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College Football Playoff changing tune on Oklahoma State’s loss to Central Michigan

This is concerning.

NCAA Football: Central Michigan at Oklahoma State Alonzo Adams-USA TODAY Sports

A wrongfully-awarded untimed down. A hail-mary pass for the ages. A 21-point underdog altering the college football landscape for the rest of the season.

Those things took place in Stillwater way back in the early afternoon on September 10th. Central Michigan played Oklahoma State to the wire, and beat the Cowboys on a play that never should have happened.

We all know these things.

What we didn’t know was how the College Football Playoff committee would view Oklahoma State’s “loss.”

That was until Bill Hancock, executive director of the College Football Playoff told ESPN that they "will be well aware of what happened on the field ... That ability to comprehensively consider each game is one of the most significant benefits of the CFP protocol.”

So, according to Hancock, the human ability to assess the outcome of a game is a perk of what the new CFP format brings to college football. Officiating gaffes, such as this one, can be taken into account, while the BCS computers would have just shown a loss and OSU would’ve been penalized accordingly.

Hancock’s notion that this could be corrected was exactly what OSU fans wanted to hear after having a win taken away.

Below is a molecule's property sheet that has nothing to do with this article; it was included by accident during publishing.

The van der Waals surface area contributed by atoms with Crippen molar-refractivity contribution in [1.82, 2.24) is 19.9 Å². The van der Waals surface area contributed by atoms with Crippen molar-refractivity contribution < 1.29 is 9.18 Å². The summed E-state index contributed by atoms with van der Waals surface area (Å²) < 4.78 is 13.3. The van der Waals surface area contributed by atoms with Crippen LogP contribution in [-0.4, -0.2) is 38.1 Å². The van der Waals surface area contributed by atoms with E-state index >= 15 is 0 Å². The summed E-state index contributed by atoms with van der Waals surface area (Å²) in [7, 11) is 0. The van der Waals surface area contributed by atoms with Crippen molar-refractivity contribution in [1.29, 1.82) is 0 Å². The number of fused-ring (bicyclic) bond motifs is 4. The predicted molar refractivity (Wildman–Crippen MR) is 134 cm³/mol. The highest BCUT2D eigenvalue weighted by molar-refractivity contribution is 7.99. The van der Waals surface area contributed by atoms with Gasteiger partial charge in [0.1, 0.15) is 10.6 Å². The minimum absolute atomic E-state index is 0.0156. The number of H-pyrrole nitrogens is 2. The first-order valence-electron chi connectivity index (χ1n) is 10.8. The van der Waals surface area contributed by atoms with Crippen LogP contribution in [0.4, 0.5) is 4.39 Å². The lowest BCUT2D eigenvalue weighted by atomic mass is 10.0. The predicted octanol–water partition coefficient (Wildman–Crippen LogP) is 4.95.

Last week, the CFP’s tune changed towards the outcome of that game.

When asked about the outcome of the game, Kirby Hocutt, Big 12 Representative for the College Football Playoff, said in the weekly teleconference, “We're viewing it as a loss. It's not within our purview to decide wins and losses. The committee is aware of what transpired in that game and by the same token believe that we have Oklahoma State ranked in the appropriate spot that they deserve this week.”

So, what changed? Is the committee viewing Oklahoma State as a one-loss team or a two-loss team? Hancock said the human element can take the error into account when assessing Oklahoma State, while Hocutt essentially said they cannot.

For Oklahoma State, all of this is moot without two wins down the stretch against TCU and OU. But if it comes down to it, and OSU wins out, that egregious officiating error coupled with the College Football Playoff’s flip-flopping attitude towards recognizing it as such, could end up costing the Cowboys a shot at a national title.